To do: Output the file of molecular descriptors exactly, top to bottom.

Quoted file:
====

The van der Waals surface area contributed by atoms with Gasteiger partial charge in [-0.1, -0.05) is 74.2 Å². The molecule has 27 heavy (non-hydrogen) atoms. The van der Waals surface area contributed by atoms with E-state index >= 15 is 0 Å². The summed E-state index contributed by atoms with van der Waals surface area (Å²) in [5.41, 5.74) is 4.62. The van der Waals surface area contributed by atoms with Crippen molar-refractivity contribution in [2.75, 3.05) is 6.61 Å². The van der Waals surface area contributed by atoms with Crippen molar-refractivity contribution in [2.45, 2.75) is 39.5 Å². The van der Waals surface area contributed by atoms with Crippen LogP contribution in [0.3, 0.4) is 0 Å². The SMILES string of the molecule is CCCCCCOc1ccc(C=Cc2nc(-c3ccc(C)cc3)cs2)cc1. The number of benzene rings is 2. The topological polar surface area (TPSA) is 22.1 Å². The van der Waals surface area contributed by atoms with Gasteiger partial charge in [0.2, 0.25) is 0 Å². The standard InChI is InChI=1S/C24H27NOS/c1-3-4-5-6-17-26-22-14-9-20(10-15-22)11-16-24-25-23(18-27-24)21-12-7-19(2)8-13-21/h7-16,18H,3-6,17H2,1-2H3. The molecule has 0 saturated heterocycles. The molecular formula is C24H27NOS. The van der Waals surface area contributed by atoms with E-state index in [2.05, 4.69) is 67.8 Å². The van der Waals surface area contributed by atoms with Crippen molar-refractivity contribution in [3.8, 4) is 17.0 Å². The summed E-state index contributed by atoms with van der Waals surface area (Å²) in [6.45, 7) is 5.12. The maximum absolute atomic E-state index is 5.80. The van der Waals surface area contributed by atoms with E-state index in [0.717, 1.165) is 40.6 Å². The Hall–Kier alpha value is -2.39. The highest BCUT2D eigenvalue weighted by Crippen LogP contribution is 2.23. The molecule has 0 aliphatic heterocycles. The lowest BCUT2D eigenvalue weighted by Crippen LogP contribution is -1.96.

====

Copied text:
The van der Waals surface area contributed by atoms with Gasteiger partial charge in [-0.1, -0.05) is 74.2 Å². The molecule has 27 heavy (non-hydrogen) atoms. The van der Waals surface area contributed by atoms with E-state index >= 15 is 0 Å². The summed E-state index contributed by atoms with van der Waals surface area (Å²) in [5.41, 5.74) is 4.62. The van der Waals surface area contributed by atoms with Crippen molar-refractivity contribution in [2.75, 3.05) is 6.61 Å². The van der Waals surface area contributed by atoms with Crippen molar-refractivity contribution in [2.45, 2.75) is 39.5 Å². The van der Waals surface area contributed by atoms with Crippen LogP contribution in [0.3, 0.4) is 0 Å². The SMILES string of the molecule is CCCCCCOc1ccc(C=Cc2nc(-c3ccc(C)cc3)cs2)cc1. The number of benzene rings is 2. The topological polar surface area (TPSA) is 22.1 Å². The van der Waals surface area contributed by atoms with Gasteiger partial charge in [0.2, 0.25) is 0 Å². The standard InChI is InChI=1S/C24H27NOS/c1-3-4-5-6-17-26-22-14-9-20(10-15-22)11-16-24-25-23(18-27-24)21-12-7-19(2)8-13-21/h7-16,18H,3-6,17H2,1-2H3. The molecule has 0 saturated heterocycles. The molecular formula is C24H27NOS. The van der Waals surface area contributed by atoms with E-state index in [2.05, 4.69) is 67.8 Å². The van der Waals surface area contributed by atoms with Crippen molar-refractivity contribution in [3.8, 4) is 17.0 Å². The summed E-state index contributed by atoms with van der Waals surface area (Å²) in [6.45, 7) is 5.12. The maximum absolute atomic E-state index is 5.80. The van der Waals surface area contributed by atoms with E-state index in [0.717, 1.165) is 40.6 Å². The Hall–Kier alpha value is -2.39. The highest BCUT2D eigenvalue weighted by Crippen LogP contribution is 2.23. The molecule has 0 aliphatic heterocycles. The lowest BCUT2D eigenvalue weighted by Crippen LogP contribution is -1.96.